There was also the challenge of synchronizing the introduction of fire with the turning of the knob. Anticipating the flare-up, he would either hold the lighter too far back or not turn the knob far enough. Of course, this would only make things worse because not only would the Don Music in him strike up again when the burner failed to ignite but the amount of gas would start to build up, causing noxious fumes and making me anxious that he would either scorch himself with a massive flare-up or suffocate us both! It's a miracle that the lighter didn't run out.

Eventually though, he got it, despite obvious nerves. He had actually conquered his fears - I was so proud of him, forget the badge!

4. Logically Sequencing the Tasks Involved

Of course, there was always going to be the issue of getting things done at the same time, in the right order. That is, knowing when to stop chopping ingredients so that you give the pan enough time to pre-heat. This is critical because one of the badge criteria is efficient time usage. You know kids - they forget the order of things, forget things altogether or get flustered when pressed for time.

Dominic would often forget to pre-heat the pan and even when he did, he would get so focused on chopping meticulously (in order to preserve those precious little fingers) that he would lose track of time and the pan would overheat. More Don Music drama!

Every day after school and every night before bed, for about 5 days straight, these were our chores. At the end of it all Dominic was competent but not a solid performer. I was concerned that on the day in question, he would be easily derailed by the first thing that went wrong instead of figuring out how to turn things around.

On the night before his badge test, Dominic decided to sneak into the kitchen by himself for one last practice session. Upon reflection, I guess I should've read more into it. Although he eventually needed a little help, he did a creditable job. So I went to bed with somewhat moderate expectations.

The next day, my son (who can never seem to get up on time) jumped out of bed and headed right back into the kitchen, ordering me not to interfere with his activities. He did a great job but took a little too long with the chopping and ended up overheating the pan a bit. Strangely enough, though, there was no Don Music tantrum... instead, he just shrugged it off and said he would try to be quicker later on at Cubs.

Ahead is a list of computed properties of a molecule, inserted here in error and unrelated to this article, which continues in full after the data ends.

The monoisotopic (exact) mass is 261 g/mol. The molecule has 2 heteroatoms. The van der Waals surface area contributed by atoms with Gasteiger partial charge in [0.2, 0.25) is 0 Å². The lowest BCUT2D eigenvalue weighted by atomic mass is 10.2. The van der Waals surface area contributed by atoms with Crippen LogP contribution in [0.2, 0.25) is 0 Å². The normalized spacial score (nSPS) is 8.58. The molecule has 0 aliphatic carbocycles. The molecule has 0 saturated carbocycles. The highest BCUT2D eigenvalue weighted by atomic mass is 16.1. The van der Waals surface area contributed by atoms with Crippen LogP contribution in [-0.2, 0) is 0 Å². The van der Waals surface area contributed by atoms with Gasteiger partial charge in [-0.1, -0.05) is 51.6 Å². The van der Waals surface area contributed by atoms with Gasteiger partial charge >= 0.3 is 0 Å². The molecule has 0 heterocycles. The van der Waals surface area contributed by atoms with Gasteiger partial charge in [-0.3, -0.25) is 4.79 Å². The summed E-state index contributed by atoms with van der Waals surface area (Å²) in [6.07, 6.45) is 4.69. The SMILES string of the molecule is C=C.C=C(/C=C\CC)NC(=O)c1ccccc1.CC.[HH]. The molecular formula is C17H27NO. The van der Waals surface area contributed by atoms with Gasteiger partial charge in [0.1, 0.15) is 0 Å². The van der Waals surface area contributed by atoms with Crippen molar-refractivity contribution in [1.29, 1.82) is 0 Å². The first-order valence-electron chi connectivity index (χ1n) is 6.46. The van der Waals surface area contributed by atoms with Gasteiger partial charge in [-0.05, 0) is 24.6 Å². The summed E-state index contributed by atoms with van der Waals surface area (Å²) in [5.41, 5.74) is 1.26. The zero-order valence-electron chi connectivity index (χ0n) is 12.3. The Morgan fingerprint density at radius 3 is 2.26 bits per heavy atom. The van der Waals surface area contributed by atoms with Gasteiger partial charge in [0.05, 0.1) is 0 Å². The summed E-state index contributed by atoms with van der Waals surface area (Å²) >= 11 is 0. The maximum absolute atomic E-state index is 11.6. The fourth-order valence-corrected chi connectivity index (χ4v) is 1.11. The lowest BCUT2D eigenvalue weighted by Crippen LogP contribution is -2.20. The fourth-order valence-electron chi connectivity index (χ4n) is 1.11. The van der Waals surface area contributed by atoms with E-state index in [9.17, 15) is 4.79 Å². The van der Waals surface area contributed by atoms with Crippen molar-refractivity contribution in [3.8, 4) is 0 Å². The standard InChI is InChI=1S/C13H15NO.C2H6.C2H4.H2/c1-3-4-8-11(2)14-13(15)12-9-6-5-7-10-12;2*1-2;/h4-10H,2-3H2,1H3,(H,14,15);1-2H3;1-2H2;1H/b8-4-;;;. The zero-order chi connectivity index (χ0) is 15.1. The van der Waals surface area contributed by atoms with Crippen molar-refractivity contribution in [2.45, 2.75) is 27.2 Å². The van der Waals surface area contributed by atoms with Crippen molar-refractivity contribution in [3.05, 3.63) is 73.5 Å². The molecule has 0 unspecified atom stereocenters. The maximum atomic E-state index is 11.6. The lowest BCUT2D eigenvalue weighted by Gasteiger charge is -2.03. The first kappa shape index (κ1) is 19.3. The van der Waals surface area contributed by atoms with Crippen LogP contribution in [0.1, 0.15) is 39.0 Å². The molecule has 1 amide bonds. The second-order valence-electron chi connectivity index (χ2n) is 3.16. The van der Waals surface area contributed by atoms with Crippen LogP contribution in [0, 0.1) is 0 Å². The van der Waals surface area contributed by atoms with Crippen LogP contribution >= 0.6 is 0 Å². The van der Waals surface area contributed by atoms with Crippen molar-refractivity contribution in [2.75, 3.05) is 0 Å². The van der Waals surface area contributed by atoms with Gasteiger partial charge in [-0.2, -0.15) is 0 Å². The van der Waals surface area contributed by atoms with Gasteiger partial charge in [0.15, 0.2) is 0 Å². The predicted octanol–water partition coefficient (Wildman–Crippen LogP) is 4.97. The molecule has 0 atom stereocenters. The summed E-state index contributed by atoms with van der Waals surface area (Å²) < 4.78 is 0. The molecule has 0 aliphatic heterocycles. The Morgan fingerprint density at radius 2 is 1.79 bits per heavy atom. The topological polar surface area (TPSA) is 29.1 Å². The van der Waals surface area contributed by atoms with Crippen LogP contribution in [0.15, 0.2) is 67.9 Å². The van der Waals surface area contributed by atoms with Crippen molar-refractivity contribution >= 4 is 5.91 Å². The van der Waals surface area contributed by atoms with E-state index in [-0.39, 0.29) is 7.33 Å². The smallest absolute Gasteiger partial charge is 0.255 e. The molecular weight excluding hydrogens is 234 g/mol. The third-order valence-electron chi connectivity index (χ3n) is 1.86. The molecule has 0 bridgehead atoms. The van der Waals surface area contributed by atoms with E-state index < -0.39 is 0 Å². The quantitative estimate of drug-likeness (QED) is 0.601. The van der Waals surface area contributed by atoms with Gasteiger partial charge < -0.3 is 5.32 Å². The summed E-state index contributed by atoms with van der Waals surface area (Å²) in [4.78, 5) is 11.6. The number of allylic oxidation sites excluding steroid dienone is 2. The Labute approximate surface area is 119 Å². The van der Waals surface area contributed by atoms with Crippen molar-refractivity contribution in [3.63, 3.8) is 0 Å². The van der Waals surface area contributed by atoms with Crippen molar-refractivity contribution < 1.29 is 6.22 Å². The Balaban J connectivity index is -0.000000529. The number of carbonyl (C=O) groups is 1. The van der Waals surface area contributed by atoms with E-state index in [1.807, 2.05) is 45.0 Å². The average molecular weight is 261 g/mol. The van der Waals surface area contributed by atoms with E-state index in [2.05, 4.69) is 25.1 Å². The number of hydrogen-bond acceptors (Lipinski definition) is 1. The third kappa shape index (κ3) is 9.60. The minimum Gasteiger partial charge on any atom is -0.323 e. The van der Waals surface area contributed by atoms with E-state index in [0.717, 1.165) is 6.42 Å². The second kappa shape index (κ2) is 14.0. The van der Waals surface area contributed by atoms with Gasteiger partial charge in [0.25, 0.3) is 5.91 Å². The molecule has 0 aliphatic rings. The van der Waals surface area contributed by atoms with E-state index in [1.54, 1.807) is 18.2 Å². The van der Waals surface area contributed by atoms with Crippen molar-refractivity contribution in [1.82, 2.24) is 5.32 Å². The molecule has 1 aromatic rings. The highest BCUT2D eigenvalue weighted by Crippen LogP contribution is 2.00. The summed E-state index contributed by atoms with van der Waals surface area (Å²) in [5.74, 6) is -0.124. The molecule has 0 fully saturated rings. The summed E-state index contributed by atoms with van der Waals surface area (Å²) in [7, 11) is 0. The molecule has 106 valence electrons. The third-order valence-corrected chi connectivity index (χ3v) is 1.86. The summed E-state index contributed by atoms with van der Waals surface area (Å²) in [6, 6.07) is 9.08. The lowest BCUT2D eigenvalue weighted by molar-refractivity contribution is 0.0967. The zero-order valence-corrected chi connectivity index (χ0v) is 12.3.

At the cub meeting, my boy was absolutely flawless: egg cracked perfectly and decently beaten, ingredients well-chopped and pan heated just right. In fact the other boys, who opted to do mac-and-cheese, were the ones having major difficulty managing the amount of water used and how fast it was boiling. I said to myself, "Look at this guy - 5 days ago he couldn't even hold a knife properly, and now he's the star chef? Who would've thought? Attaboy, Nicky!"

Needless to say, Master Mills passed his Cook's Badge with frying, I mean flying colors (sorry - couldn't resist!), to the delight of his beaming, much-relieved mentor. Then it dawned on me - no matter how exasperating or hopeless a situation with your child may seem, remember that all kids have the capacity within them to overcome any and all obstacles, despite their apparent short-comings or disabilities.

Now, as I reflect on the event I feel so privileged to have witnessed that monumental feat for myself. I realize now that, just as the birth of a child is the most miraculous thing in life, watching kids rise to the challenge of working out problems for themselves and seeing them triumph over adversity is the most amazing thing in life.

Well done, Nicky - Mommy's so proud of you! Hmm... wonder if I can convince Chef Dominic to help me out on this weekend's breakfast detail?

Be sure to come back this Saturday evening for my special Father's Day post.